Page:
San Francisco-Manila Sister City Committee sets up business mission to PH | Global News

San Francisco-Manila Sister City Committee sets up business mission to PH

/ 06:21 AM August 30, 2013

San Francisco-Manila Sister City briefing on a business mission to the Philippines; (from left) Trade Commissioner Michael Ignacio, SF Mayor’s representative Mark Chandler and Carmen Colet, committee chair. HARVEY BARKIN

SAN FRANCISCO–Directed by Mayor Ed Lee to bolster economic and trade relations, the San Francisco-Manila Sister City Committee has began setting up a business mission to the Philippines for November 4 to 7 this year, in advance of Lee’s visit in February 2014.

Although the Sister City Committee was founded in 1961, this is the first San Francisco-Manila business mission. It comes after Lee’s multicity business trips to China this year. The plan is to make the mayor’s annual visit to the Philippines official.


At the helm of the committee is businesswoman and the first Fil-Am Commissioner of the Asian Art Museum of San Francisco, Carmen Colet. She was appointed last year by the mayor to make the mission “not just social and fun but to add business.”

Philippine Department of Trade and Industry Commissioner Michael Ignacio hosted the recent briefing for reporters, architects, designers, accountants, insurance agents and other business owners. There was even a Forex service rep offering money transmissions in excess of $10,000.


Mark Chandler, director of the Mayor’s Office, represented Mayor Lee, who was on a weeklong vacation. Chandler, who has visited Manila “three or four times,” said, “If you come from San Francisco and go to the Philippines, they roll out the red carpet and you are treated like a king. Unlike in my house.”


The business mission targets US companies and businesses seeking investment opportunities in the Philippines which include: infrastructure development, Philippine public-private partnership programs, IT and business support services, creative and design services, green technology and renewable energy, entrepreneurship and development of tech start-ups, government procurement and internationally funded projects, and merchandise trade (import-export).

Deputy Consul General Jaime Ramon Ascalon confirmed the “driving interest of foreign investors” in organizing the business mission.


He added that “some call the Philippines the emerging tiger of Asia,” given the confluence of the Philippines’ recent star-rated economy, the emergence of Filipino tech talent and the potentials of a young, mobile English-speaking labor force.

He also suggested that investors tap into the 550-million population market that is the Association of Southeast Asian Nations (ASEAN), “which is as big as the European Union (EU).”

Ignacio said that the Philippines “is the best kept secret in Asia in terms of tourism investment,” with the IT industry contributing $50 billion in Gross Domestic Product (GDP) and the “semi-conductor sector contributing $25 billion, which makes up 40 to 45 per cent of the industry exports.”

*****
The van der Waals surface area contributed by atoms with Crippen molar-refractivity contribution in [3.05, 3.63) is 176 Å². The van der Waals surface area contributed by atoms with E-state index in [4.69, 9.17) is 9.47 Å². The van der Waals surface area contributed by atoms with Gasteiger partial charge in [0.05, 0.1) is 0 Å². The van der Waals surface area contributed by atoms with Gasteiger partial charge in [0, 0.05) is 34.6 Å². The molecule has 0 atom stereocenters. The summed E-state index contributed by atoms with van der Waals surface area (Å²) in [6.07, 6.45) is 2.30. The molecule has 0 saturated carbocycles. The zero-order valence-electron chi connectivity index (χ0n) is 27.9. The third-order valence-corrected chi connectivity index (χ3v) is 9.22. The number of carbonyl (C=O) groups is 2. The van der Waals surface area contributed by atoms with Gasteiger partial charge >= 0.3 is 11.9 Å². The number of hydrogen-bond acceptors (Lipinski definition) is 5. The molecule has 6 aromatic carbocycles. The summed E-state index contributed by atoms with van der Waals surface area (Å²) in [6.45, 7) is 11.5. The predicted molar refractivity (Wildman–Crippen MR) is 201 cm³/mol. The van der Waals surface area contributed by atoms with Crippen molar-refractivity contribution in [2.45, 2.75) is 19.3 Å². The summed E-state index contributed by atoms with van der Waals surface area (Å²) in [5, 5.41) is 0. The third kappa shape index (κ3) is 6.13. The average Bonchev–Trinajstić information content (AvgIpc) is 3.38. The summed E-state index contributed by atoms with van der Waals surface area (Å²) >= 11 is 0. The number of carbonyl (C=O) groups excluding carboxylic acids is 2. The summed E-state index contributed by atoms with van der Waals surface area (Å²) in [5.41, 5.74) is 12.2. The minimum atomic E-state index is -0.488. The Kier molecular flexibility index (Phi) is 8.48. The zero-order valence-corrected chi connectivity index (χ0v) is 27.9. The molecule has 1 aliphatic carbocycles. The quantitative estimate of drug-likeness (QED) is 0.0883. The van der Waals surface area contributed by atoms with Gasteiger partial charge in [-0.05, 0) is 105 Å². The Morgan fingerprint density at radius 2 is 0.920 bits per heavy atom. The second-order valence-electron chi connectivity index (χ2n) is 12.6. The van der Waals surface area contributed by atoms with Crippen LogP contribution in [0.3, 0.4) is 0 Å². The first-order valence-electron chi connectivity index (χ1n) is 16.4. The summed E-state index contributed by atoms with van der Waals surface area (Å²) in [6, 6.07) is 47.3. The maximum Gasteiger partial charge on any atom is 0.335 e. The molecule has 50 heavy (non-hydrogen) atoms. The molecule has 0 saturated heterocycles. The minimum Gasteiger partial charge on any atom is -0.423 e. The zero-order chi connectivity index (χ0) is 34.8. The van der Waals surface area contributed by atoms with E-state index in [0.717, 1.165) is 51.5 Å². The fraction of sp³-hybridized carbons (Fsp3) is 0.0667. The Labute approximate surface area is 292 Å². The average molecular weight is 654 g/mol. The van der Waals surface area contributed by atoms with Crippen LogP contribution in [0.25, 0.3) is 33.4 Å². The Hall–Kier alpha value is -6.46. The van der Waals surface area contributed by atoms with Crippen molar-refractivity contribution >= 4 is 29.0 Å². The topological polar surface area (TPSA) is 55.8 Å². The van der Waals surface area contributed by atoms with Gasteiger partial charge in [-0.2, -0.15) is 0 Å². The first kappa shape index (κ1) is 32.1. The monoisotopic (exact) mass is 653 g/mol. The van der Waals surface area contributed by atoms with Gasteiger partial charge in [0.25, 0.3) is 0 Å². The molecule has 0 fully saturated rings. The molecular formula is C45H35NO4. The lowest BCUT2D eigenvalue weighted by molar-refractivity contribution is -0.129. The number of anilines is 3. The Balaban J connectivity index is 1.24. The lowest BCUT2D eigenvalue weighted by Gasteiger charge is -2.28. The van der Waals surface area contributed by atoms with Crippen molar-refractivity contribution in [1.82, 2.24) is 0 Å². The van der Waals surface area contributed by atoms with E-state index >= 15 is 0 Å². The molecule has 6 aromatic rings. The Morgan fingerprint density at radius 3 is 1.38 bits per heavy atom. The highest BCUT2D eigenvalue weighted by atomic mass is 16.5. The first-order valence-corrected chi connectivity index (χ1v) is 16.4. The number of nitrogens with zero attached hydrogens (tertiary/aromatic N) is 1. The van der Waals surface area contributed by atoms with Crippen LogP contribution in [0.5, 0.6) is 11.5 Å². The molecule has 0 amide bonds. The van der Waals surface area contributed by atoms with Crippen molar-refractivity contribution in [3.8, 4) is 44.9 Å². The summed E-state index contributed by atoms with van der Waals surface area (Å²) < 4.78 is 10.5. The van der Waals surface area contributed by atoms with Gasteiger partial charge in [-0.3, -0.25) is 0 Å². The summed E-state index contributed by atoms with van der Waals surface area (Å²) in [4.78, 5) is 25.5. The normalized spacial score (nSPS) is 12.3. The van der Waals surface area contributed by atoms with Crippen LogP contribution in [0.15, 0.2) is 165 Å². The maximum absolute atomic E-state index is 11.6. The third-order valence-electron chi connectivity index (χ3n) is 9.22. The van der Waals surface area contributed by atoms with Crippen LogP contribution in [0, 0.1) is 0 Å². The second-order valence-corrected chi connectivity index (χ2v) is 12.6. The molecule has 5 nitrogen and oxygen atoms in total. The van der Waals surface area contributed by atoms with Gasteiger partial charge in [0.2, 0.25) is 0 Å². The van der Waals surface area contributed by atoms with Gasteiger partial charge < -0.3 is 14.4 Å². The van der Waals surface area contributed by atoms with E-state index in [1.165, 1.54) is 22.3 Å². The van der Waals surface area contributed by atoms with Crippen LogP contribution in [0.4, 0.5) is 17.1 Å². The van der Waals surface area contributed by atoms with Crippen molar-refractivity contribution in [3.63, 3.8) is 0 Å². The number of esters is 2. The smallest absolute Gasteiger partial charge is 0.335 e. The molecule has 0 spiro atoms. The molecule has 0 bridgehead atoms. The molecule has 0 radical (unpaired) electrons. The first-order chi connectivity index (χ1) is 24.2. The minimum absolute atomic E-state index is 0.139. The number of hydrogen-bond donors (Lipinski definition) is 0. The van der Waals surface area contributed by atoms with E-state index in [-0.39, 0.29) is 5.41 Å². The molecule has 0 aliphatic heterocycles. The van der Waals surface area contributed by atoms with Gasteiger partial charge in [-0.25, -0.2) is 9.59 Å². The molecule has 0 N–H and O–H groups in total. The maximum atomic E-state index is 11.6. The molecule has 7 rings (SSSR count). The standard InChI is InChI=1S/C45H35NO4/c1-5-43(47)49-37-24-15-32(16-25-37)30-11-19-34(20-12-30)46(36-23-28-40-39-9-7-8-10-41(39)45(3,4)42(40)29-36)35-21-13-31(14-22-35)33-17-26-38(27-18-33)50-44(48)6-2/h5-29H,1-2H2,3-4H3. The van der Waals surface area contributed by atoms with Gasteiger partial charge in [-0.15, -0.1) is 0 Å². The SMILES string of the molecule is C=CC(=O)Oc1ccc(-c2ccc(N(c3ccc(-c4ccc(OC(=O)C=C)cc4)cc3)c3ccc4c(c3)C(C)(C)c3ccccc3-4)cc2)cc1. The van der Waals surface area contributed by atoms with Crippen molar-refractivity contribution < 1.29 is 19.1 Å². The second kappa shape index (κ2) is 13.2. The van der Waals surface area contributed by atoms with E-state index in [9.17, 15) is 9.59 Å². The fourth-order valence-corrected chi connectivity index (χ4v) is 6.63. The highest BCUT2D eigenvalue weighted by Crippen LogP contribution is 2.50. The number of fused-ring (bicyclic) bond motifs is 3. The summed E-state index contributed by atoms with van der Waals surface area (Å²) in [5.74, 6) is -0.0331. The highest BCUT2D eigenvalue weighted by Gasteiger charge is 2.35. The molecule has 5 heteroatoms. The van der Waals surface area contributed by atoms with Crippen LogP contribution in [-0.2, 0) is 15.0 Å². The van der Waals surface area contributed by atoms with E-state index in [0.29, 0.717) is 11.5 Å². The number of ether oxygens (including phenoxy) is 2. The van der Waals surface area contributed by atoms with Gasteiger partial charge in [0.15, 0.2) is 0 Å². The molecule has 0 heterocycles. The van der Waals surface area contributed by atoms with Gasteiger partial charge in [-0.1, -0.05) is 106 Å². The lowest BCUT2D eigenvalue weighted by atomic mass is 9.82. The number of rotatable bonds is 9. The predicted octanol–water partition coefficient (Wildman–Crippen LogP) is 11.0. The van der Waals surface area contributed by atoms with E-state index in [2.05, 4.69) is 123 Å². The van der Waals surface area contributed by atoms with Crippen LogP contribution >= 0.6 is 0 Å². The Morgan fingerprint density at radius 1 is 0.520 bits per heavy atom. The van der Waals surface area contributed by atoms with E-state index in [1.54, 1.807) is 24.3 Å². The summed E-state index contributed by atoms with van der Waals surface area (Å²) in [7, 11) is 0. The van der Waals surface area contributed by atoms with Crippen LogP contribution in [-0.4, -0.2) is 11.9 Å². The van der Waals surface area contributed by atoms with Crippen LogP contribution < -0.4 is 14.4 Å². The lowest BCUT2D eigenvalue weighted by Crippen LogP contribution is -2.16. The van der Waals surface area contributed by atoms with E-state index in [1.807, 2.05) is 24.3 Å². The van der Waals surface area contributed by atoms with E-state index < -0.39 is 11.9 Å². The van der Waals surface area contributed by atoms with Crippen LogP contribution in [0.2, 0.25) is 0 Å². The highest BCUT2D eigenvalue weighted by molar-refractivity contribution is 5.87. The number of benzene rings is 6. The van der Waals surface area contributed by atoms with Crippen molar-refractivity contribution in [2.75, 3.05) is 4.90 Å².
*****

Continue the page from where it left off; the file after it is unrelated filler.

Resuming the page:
Conduit to financing

One architect complained of the cost of doing business in the Philippines. “There’s great difficulty with the floods, and you’d have to bring your own money to do the job.”

Ascalon said that the Philippines could be a conduit for foreign investors to “the Asian Development Bank, the International Monetary Fund (IMF) and other financial institutions.”


Ignacio added, “The mission will introduce businessmen to decision-makers who will make connections with contractors,”

Ignacio said further that the key to doing business in the Philippines is “to find your niche. We can’t compete with low-cost volume production. Our strength is in quality.” He cited the Philippine furniture industry, which used to be “just rattan but is now high-end.” Vietnam actually recruits Filipino designers. He added

Prices and itinerary

Colet said that to join the Manila business mission, businessmen should buy four-days, three nights packet. It includes the airfare, access to all activities and accommodations “with all the bells and whistles” (Economy Class:  TWN =USD 2,495; SGL=USD 2,895; Business Class:   TWN=USD 3,895.; SGL=USD  4,295.

Itinerary scheduled for Wednesday, November 5, includes a tour of Intramuros and the San Agustin Museum, courtesy call and lunch with Manila Mayor Joseph Estrada, tour of Philippine design, furniture and home exhibit, networking with the Filipino Chinese Chamber of Commerce, one-on-one business matchings between San Francisco and Manila companies, capped by cocktails and dinner hosted by the Filipino Chinese Chamber of Commerce.

Thursday, November 6, starts with a tour of Makati and Fort Bonifacio Global City Central Business District. A full day of official and business talks ends with a cocktail reception hosted by the Philippine Chamber of Commerce.

Visits to Laguna, Subic and other economic zones will be on Friday, November 7, with a briefing by Philippine Economic Zone (PEZA) Director General Lilia de Lima. Lunch is provided by the Economic Zone, followed by a golf game until departure for Manila at 5:30 PM.

Saturday, November 8, is optional for the business mission visitors. They can opt to fly back to San Francisco, go shopping at Greenhills, or visit Boracay, Cebu or Palawan, courtesy of the Department of Tourism.

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